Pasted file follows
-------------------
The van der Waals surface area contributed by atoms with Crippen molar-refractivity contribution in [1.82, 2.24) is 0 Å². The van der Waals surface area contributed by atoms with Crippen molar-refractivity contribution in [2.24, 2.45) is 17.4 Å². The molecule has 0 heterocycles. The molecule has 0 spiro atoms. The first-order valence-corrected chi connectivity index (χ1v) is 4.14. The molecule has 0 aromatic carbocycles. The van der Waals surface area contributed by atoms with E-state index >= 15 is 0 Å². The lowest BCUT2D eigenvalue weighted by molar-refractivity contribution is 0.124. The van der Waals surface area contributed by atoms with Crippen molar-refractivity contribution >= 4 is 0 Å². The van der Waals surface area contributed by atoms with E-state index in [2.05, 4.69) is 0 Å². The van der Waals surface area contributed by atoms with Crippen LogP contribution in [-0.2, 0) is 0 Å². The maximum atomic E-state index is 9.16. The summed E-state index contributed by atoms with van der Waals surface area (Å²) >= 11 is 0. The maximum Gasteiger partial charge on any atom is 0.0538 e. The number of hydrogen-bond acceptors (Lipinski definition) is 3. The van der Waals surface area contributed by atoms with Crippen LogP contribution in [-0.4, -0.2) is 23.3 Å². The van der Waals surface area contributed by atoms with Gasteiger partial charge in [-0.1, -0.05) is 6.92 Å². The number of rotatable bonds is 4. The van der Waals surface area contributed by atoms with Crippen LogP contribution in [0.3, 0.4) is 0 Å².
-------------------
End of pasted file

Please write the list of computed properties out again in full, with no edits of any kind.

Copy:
The van der Waals surface area contributed by atoms with Crippen molar-refractivity contribution in [1.82, 2.24) is 0 Å². The van der Waals surface area contributed by atoms with Crippen molar-refractivity contribution in [2.24, 2.45) is 17.4 Å². The molecule has 0 heterocycles. The molecule has 0 spiro atoms. The first-order valence-corrected chi connectivity index (χ1v) is 4.14. The molecule has 0 aromatic carbocycles. The van der Waals surface area contributed by atoms with E-state index >= 15 is 0 Å². The lowest BCUT2D eigenvalue weighted by molar-refractivity contribution is 0.124. The van der Waals surface area contributed by atoms with Crippen molar-refractivity contribution >= 4 is 0 Å². The van der Waals surface area contributed by atoms with E-state index in [2.05, 4.69) is 0 Å². The van der Waals surface area contributed by atoms with Crippen LogP contribution in [-0.2, 0) is 0 Å². The maximum atomic E-state index is 9.16. The summed E-state index contributed by atoms with van der Waals surface area (Å²) >= 11 is 0. The maximum Gasteiger partial charge on any atom is 0.0538 e. The number of hydrogen-bond acceptors (Lipinski definition) is 3. The van der Waals surface area contributed by atoms with Crippen LogP contribution in [-0.4, -0.2) is 23.3 Å². The van der Waals surface area contributed by atoms with Gasteiger partial charge in [-0.1, -0.05) is 6.92 Å². The number of rotatable bonds is 4. The van der Waals surface area contributed by atoms with Crippen LogP contribution in [0.3, 0.4) is 0 Å².